Description and history
||This article is written like a travel guide rather than an encyclopedic description of the subject. (August 2015)|
Set in a hilly area on the outskirts of Florence, the Villa has one of the most magnificent views over the city. The name is derived from the area, once a prominent agricultural estate. The villa was cited by Franco Sacchetti in Trecentonovelle, and once belonged to the Salviati family.
In the mid-15th century, Luca Pitti bought the estate and had it restructured by Filippo Brunelleschi, requesting that the building should demonstrate the extent of his wealth and his personal prestige. (He at that time was one of the richest citizens of Florence.) Unfortunately the original project was not fully completed (it would have been one of the greatest Florentine villas of that time). Of this project only the huge staircase and decorative parts of the inner courtyard and interiors remain.
Inside there is also a della Robbia sculpture with cherubs, and some precious stone structures such as portals and fireplaces.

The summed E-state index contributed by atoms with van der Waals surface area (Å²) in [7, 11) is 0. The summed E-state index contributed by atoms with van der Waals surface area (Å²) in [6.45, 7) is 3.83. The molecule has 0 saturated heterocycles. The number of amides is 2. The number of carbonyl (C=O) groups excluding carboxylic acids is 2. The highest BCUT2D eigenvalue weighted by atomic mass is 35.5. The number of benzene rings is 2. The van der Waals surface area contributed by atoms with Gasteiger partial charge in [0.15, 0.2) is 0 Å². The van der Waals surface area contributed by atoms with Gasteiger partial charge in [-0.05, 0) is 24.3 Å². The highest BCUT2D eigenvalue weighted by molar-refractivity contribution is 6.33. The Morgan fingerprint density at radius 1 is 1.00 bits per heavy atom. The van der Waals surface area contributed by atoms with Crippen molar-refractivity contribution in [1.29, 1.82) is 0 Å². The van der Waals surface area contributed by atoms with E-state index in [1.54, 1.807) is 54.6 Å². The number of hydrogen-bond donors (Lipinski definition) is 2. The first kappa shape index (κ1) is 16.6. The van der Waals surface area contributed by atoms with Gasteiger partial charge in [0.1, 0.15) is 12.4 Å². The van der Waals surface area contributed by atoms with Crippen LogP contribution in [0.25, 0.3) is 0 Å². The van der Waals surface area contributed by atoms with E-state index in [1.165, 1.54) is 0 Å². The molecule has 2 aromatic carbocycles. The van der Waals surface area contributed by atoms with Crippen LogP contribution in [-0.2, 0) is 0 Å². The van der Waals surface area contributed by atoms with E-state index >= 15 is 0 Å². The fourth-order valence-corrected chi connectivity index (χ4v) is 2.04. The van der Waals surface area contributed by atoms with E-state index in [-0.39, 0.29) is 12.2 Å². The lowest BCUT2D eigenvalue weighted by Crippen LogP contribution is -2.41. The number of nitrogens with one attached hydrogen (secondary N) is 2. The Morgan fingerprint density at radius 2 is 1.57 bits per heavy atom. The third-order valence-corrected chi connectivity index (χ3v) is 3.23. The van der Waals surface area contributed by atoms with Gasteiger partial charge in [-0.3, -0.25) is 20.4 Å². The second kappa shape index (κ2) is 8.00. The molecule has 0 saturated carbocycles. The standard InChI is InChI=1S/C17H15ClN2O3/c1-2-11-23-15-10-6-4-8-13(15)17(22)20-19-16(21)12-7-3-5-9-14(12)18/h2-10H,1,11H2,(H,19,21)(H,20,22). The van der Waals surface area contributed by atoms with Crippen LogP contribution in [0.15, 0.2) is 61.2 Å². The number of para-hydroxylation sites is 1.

The garden has a panoramic terrace and there are big cypress trees planted. The Villa was renowned to possess a huge variety of plants originating from all over the world. It was in these gardens that Francesco Franceschi Fenzi first discovered his passion for plants.
In 1472 it was bought by the Florentine Republic and granted as residence to Federico III da Montefeltro, Duke of Urbino, Captain General of the armed forces. The villa had several other owners. Among other prestigious Florentine owners was Emanuele Fenzi and his family, later bequeathed to Leone and Ida Fenzi.
- Il Posseso di Rusciano
- Il “Quinto Liceo Scientifico” - Giovanni Giovannini
- Un Ricordo del Liceo “Gobetti” - Mercurio Candela
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